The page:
While the International Welcome Picnic at MU had an air of a fresh start for most, it also acted as a reunion of sorts for the Praharajes from Odisha, India.

Sweta Praharaj, 23, is starting her graduate degree in computer science. She is joining her sister, Smita Praharaj, who is earning a doctorate in mathematics 8,000 miles from home.

“This is a very international-friendly university,” Smita Praharaj said. “The student organizations are very active. It feels very inclusive to be in Mizzou.”

Happy faces were the theme of the day Tuesday as friends and families of incoming international students got together for a day of food and fun at the MizzouRec.

Among a diverse group of people from all across the globe, there seemed to be a stunning similarity. Many said Missouri’s welcoming nature, beautiful landscape and the feeling of security that MU exudes had them excited. People interacted with representatives of various campus organizations while having a bite of their pizza. The star attraction of the day, though, seemed to be Truman the Tiger, who didn’t tire from endless photo requests.

William Stackman, vice provost for student affairs, said international attendance is up, reaching almost 2,200, with 300 of them being incoming students. Stackman credited MU’s strong programs and academic reputation for the growth.

“The international students seem to have found a home here and seem to be very happy,” he said.

Michelle White from England, mother of incoming psychology major Neve White, said MU seemed far prettier than Manchester. When asked if she had any concerns about her daughter moving to a new country, she said, “Yeah, obviously, there’s that it is so far away. But I think the college has a very good international resource, and American universities seem a lot more aware of inclusion. In England, I feel kids go and they can be quite isolated at times. There’s a very good infrastructure for support.”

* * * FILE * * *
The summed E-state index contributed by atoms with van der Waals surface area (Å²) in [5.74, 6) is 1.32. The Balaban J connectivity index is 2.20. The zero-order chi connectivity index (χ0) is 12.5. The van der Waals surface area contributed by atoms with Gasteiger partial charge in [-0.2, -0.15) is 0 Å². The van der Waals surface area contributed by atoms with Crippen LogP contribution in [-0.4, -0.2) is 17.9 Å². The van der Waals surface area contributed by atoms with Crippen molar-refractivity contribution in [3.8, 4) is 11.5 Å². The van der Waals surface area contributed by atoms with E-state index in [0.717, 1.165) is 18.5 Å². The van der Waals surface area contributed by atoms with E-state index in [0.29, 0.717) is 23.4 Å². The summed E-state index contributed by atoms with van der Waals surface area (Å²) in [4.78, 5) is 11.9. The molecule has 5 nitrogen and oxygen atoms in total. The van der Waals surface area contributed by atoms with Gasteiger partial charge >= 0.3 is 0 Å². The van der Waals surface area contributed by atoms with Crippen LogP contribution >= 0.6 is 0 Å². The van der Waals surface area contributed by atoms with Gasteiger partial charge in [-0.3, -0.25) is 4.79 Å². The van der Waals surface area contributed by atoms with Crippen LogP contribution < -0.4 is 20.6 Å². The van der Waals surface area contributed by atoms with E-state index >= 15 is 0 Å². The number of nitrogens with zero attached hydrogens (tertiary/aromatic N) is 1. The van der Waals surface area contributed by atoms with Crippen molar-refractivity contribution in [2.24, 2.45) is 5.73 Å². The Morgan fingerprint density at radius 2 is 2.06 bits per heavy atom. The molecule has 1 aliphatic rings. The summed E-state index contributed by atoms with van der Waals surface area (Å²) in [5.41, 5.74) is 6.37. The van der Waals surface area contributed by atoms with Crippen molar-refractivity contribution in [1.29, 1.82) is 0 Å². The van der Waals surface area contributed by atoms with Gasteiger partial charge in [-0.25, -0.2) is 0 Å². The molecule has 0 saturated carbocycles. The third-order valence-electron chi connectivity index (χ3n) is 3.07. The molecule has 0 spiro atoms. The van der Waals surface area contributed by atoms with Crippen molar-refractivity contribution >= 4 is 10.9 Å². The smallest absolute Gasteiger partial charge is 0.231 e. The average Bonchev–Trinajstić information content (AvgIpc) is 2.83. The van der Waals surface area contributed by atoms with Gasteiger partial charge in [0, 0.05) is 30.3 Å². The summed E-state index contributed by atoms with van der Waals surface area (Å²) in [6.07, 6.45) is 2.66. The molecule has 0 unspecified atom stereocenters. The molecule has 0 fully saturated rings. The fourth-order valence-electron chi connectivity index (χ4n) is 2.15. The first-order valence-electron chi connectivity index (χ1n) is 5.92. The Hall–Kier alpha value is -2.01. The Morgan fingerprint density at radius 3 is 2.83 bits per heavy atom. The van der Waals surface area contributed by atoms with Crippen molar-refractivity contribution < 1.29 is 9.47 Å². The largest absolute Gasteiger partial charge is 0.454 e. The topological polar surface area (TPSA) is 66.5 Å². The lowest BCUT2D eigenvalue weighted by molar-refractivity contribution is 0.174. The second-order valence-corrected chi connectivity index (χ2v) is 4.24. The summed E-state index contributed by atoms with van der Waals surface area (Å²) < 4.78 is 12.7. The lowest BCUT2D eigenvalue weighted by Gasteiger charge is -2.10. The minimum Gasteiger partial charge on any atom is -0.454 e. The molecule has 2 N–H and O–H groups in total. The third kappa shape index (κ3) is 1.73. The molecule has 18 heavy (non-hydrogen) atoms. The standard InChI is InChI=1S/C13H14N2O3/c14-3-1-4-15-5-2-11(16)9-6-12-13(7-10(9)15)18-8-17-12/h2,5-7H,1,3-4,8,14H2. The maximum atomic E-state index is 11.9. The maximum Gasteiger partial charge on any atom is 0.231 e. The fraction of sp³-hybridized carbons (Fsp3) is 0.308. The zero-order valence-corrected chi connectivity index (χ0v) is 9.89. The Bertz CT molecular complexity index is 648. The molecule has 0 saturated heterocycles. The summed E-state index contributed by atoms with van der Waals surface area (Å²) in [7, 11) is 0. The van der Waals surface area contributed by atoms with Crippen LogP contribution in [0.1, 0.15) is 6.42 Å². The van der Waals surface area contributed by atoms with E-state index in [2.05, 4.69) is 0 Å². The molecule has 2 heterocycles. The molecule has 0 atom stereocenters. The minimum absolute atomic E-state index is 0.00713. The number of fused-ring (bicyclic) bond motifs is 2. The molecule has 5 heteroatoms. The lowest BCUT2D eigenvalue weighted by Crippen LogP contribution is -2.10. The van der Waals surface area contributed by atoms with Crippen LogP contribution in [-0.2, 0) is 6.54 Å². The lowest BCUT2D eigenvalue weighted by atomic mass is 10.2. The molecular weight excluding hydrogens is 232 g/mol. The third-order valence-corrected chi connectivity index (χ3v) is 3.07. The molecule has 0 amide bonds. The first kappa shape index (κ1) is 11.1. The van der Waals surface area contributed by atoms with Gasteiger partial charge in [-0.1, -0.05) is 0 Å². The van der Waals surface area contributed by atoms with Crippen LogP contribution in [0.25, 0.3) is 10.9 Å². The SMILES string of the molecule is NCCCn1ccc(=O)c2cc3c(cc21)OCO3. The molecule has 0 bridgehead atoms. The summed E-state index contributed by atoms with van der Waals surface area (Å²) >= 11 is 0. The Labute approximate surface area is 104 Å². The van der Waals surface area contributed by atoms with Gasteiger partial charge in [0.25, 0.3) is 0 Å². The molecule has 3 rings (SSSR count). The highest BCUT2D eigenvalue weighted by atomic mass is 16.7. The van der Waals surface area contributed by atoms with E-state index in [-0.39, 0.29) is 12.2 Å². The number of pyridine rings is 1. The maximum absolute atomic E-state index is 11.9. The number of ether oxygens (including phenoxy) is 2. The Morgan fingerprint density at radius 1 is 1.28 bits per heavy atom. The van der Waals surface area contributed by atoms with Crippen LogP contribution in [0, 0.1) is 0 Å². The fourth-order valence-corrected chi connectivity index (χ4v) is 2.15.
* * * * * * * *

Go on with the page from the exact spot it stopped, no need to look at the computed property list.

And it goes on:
Heidi Kunzel from Brazil, whose daughter, Karen Kunzel, 18, joined the Trulaske College of Business as an undergraduate student, had high praise for her daughter, whom she described as very independent and outgoing.

While most parents were there to rejoice their child’s success, it was a different story for Myoung Jin Nam and family. Nam, 44, moved to Columbia with his wife and two children from South Korea to pursue a graduate degree in public administration. His 14-year-old daughter, Maria Nam, was excited to start school at Smithton Middle School, while his wife, Josephine Park, was thrilled at the idea of not having to work for a couple of years.

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